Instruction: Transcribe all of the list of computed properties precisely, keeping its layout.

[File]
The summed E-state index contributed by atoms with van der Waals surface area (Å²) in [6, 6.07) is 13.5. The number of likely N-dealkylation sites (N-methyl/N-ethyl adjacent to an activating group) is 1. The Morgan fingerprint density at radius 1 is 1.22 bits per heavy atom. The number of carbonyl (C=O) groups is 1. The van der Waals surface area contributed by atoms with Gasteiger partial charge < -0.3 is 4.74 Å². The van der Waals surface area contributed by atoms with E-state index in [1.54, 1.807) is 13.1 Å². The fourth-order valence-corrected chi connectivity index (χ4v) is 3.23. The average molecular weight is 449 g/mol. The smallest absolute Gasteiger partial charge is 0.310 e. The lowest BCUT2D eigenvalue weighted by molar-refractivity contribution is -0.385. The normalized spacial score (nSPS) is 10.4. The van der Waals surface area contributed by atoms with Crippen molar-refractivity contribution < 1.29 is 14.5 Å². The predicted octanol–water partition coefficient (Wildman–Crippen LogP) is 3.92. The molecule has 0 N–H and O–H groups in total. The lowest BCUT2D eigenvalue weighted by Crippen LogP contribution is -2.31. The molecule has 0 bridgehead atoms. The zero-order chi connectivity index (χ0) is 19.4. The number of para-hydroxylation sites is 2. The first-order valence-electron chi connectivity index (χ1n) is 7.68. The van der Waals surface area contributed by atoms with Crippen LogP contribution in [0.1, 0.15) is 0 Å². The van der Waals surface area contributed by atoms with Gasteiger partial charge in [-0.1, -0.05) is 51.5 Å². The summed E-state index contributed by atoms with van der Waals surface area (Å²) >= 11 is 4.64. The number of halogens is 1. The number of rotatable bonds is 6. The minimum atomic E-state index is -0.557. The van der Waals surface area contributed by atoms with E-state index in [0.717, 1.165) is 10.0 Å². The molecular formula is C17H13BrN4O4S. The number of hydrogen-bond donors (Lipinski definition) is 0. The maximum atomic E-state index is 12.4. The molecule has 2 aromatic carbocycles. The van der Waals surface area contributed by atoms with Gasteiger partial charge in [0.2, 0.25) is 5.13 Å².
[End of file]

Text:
The summed E-state index contributed by atoms with van der Waals surface area (Å²) in [6, 6.07) is 13.5. The number of likely N-dealkylation sites (N-methyl/N-ethyl adjacent to an activating group) is 1. The Morgan fingerprint density at radius 1 is 1.22 bits per heavy atom. The number of carbonyl (C=O) groups is 1. The van der Waals surface area contributed by atoms with Gasteiger partial charge < -0.3 is 4.74 Å². The van der Waals surface area contributed by atoms with E-state index in [1.54, 1.807) is 13.1 Å². The fourth-order valence-corrected chi connectivity index (χ4v) is 3.23. The average molecular weight is 449 g/mol. The smallest absolute Gasteiger partial charge is 0.310 e. The lowest BCUT2D eigenvalue weighted by molar-refractivity contribution is -0.385. The normalized spacial score (nSPS) is 10.4. The van der Waals surface area contributed by atoms with Crippen molar-refractivity contribution < 1.29 is 14.5 Å². The predicted octanol–water partition coefficient (Wildman–Crippen LogP) is 3.92. The molecule has 0 N–H and O–H groups in total. The lowest BCUT2D eigenvalue weighted by Crippen LogP contribution is -2.31. The molecule has 0 bridgehead atoms. The zero-order chi connectivity index (χ0) is 19.4. The number of para-hydroxylation sites is 2. The first-order valence-electron chi connectivity index (χ1n) is 7.68. The van der Waals surface area contributed by atoms with Crippen LogP contribution in [0.1, 0.15) is 0 Å². The van der Waals surface area contributed by atoms with Gasteiger partial charge in [-0.1, -0.05) is 51.5 Å². The summed E-state index contributed by atoms with van der Waals surface area (Å²) >= 11 is 4.64. The number of halogens is 1. The number of rotatable bonds is 6. The minimum atomic E-state index is -0.557. The van der Waals surface area contributed by atoms with E-state index in [0.717, 1.165) is 10.0 Å². The molecular formula is C17H13BrN4O4S. The number of hydrogen-bond donors (Lipinski definition) is 0. The maximum atomic E-state index is 12.4. The molecule has 2 aromatic carbocycles. The van der Waals surface area contributed by atoms with Gasteiger partial charge in [0.2, 0.25) is 5.13 Å².